So today was the big one, the 23 mile “Celebration Run” through the cities of Burbank and Glendale. The past few days had me preparing like crazy as I needed to replace much of my running gear. My compression tights and underwear had developed holes in them which made them largest worthless, and that’s even though it allowed me to aptly describe them as “holy.” But when it comes to running, the clothes that we wear can only be so blessed.
I finally got a new watch with the interval timing at a Big 5 Sporting Goods store, and it was the same make and model as the last one I got. I also went down to several Sports Chalets in the Los Angeles area and got myself a new Fuel Belt pocket for my water belt as the zipper on one of my previous pockets broke, and this allowed me to jam pack it with all the energy gels I could stuff in there. I was also looking for a new pair of compression tights, but I couldn’t find a pair in my size. As a result I bought a pair of 2XU compression shorts and a pair of 2XU compression performance socks as I felt that would be enough even though it forced me to spend more money as a result. I did try on another pair of compression tights from another brand which was cheaper, but they were more for recovery than performance.
I had trouble getting to sleep the night before as I had work to do, and I didn’t fall asleep until after midnight. Part of this was because the nice couple living next door to me was making love, and I couldn’t keep my endless sexual frustration at bay. The alarm on my new watch did succeed in waking me up at 5 am and I managed to get my ass out of bed a lot sooner than I usually do. I got everything prepared and put a huge amount of Body Glide all over my body as I didn’t not want to get any blisters or bloody nipples anytime soon. I also put on a new arm band I bought to put my Android phone in, and it was a little tricky strapping it on to where it didn’t fall off. I was afraid it would end up feeling like some blood pressure sleeve if I strapped it on too tightly.
For once I was not distracted by anything that was on television or on my computer, and I made my way out to Griffith Park to meet up with my fellow Team to End AIDS runners in good time. Of course, I had to go back to my car at one point as I left my sunglasses in it. But even worse, I left my new interval watch at home. Can you believe it? I spent $50 dollars on that watch (it was on sale) and I couldn’t even remember to bring it! Geez…
This run started off with us heading towards Forest Lawn Drive, but we turned around long before we had a chance to travel down the most dangerous parts of it. We have actually avoided running down it during this training session which is just as well as there are so many blind corners where any of us could accidently run over by a gas guzzling car SUV whose driver is talking on their phone when they shouldn’t be.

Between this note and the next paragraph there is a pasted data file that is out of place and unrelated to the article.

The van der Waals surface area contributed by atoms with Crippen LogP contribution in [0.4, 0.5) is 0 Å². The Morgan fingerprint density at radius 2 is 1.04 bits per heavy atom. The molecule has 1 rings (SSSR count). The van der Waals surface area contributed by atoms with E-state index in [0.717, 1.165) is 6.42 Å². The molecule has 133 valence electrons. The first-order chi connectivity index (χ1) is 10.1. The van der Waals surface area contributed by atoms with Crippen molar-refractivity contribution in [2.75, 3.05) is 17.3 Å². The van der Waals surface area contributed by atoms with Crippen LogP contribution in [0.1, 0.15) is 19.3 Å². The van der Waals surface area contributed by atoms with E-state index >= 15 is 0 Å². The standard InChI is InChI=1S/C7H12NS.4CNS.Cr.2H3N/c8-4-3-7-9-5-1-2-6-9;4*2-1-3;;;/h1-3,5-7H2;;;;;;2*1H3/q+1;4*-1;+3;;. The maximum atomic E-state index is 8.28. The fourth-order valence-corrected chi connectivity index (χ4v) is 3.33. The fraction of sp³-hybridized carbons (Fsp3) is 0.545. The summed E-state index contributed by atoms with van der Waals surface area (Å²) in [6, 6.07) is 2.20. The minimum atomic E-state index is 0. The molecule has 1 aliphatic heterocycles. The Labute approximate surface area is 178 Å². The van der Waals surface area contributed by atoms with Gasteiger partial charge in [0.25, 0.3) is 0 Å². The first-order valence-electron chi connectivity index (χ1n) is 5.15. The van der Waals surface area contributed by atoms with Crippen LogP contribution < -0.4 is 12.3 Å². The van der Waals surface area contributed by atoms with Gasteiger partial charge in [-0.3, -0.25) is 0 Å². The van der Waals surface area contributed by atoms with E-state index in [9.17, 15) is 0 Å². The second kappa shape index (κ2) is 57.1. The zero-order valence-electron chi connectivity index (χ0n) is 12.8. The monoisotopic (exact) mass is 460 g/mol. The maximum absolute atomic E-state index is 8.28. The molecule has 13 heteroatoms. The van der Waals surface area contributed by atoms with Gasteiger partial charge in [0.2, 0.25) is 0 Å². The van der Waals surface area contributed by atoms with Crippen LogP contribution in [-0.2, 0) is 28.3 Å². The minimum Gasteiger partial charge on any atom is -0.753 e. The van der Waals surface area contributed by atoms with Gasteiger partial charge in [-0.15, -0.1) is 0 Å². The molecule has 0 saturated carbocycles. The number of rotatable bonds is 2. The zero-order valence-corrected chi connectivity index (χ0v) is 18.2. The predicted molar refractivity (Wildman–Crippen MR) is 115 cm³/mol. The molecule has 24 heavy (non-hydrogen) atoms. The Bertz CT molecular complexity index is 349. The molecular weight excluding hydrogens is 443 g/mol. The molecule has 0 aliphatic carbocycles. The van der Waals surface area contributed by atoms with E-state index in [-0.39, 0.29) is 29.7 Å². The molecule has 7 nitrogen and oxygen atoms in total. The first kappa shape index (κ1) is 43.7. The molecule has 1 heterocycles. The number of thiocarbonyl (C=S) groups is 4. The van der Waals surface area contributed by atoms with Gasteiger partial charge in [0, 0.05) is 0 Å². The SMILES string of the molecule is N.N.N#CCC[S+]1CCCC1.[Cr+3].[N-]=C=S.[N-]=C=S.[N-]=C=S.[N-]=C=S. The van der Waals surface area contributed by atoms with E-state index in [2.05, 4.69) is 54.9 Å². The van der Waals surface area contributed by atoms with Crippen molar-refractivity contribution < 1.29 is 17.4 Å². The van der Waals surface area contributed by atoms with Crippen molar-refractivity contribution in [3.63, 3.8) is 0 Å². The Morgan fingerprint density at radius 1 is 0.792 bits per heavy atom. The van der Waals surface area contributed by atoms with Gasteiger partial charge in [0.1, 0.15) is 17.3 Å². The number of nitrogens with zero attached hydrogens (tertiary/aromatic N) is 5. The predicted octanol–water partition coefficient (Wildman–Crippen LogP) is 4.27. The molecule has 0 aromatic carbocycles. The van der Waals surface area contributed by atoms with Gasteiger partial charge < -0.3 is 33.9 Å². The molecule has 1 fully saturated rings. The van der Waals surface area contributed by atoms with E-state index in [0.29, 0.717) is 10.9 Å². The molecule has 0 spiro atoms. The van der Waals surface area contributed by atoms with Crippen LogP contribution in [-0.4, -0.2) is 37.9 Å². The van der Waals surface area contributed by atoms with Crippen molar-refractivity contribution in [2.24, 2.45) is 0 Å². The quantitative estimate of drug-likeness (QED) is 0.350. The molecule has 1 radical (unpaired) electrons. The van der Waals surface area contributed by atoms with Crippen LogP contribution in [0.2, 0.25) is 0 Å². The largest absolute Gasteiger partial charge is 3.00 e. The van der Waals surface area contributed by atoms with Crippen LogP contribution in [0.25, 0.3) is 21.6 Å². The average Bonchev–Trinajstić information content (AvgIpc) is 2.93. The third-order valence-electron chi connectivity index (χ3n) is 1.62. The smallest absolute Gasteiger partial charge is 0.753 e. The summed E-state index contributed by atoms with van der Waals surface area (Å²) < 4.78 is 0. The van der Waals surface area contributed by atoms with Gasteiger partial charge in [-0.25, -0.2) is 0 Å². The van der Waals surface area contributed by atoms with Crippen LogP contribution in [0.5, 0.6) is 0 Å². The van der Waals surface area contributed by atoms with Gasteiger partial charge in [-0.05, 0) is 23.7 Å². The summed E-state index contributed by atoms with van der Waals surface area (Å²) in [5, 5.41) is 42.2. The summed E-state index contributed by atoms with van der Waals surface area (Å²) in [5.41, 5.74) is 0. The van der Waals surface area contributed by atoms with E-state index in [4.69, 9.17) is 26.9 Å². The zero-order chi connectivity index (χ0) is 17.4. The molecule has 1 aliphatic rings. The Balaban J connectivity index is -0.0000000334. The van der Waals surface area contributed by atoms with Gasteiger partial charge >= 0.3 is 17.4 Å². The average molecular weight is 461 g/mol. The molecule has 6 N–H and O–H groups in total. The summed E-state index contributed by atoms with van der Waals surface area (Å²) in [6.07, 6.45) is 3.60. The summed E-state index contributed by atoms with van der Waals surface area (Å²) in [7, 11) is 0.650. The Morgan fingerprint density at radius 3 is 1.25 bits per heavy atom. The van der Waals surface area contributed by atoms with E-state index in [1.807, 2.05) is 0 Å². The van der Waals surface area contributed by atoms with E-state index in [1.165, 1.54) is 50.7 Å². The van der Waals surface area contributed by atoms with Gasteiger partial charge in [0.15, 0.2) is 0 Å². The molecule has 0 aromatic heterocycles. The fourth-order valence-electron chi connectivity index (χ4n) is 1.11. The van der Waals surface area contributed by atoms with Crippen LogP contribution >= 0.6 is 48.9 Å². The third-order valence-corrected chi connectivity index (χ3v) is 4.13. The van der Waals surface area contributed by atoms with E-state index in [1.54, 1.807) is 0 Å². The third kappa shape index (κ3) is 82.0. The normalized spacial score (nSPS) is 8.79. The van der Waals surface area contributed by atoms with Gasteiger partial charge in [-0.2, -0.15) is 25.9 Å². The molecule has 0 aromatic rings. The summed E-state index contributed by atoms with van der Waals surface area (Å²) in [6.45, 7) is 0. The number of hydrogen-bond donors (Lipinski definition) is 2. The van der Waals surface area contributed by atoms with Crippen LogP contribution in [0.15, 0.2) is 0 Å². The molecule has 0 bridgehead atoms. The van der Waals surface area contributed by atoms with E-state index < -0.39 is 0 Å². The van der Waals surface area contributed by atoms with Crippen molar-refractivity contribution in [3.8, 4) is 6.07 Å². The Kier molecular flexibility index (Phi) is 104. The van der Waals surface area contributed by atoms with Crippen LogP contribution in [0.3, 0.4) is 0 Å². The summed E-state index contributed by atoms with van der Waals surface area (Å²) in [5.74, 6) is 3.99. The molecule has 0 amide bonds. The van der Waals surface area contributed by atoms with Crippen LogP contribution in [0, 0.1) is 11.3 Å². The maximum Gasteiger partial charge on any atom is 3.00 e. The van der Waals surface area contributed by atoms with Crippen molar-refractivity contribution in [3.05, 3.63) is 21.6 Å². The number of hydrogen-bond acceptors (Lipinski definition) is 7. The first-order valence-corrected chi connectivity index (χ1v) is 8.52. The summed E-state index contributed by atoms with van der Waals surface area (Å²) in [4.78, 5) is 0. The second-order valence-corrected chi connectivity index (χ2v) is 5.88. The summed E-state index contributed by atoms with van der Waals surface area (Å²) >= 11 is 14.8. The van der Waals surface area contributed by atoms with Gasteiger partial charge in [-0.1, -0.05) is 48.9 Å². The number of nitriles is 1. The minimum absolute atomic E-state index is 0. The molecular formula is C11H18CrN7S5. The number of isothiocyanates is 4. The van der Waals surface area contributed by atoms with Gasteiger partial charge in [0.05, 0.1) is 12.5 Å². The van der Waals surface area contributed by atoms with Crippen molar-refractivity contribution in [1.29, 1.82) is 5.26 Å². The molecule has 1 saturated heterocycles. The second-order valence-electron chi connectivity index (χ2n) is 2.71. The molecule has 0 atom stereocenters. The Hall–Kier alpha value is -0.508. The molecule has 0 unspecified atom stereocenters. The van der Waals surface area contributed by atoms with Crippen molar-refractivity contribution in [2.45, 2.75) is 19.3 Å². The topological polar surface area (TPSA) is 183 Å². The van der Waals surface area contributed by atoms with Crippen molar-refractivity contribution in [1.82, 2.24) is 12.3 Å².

At the start of these runs, my calves are always burning up even before we start going up a hill. It’s like they’re telling me, “Oh we’re running? Okay give us a second to warm up.” This hesitation reminds me of when I drove my mom’s Chevrolet Suburban so many years ago. When I took that Panzer Tank of a car onto the highway, I had to slam my foot on the gas pedal to make it go anywhere, and it was like it was telling me, “Oh you want to go faster?”
Throughout the run I had John Carpenter’s “Obsidian” playing in my head non-stop. It’s off his debut solo album Lost Themes, and it was a record I couldn’t wait to buy. I’ve been a big fan of Carpenter’s films throughout the years, and I’m an even bigger fan of his music. After he declined to score his last film The Ward, I figured that would be the last time we would ever compose music (listen to the film’s commentary track to find out why). Then along comes this solo album which he worked on with his son Cody and Dave Davies, and I have been listening to it non-stop. “Vortex” and “Night” are my favorite tracks off the album, but for some reason “Obsidian” seemed to stay with me the most on this 23 mile run.
On the upside of things the weather cooled down for the first time in weeks. When we learned that the average temperature on Saturday morning was going to be around 60 degrees, we all breathed a huge sigh of relief. It was still unseasonably warm, but not unbearably so and it was mostly overcast throughout. Of course, the sun did make an appearance on the last few miles as if to say, “You thought I forgot about you, didn’t you?” Fortunately we didn’t have to deal with the heat too much.
I came into this 23 mile run with a lot of confidence, and I didn’t have any alcohol throughout the week as it was of the upmost importance to say hydrated with water and Gatorade. What slipped my mind, however, was how this run is usually harder than the actual marathon itself. Why I thought this run would be a piece of cake is beyond me because I’ve been through this enough times to know better.
Many of us threatened to be deterred by those yummy advertisements on the windows of a Carl’s Jr. restaurant. Okay not really, but looking at those ads made my mouth water. Of course, it I ever bothered going into a Carl’s Jr. after one of these runs, I’d find that the actual product is nowhere as delicious looking. Don’t even get me started on their “All-Natural Burger” because you cannot convince me that such a thing exists.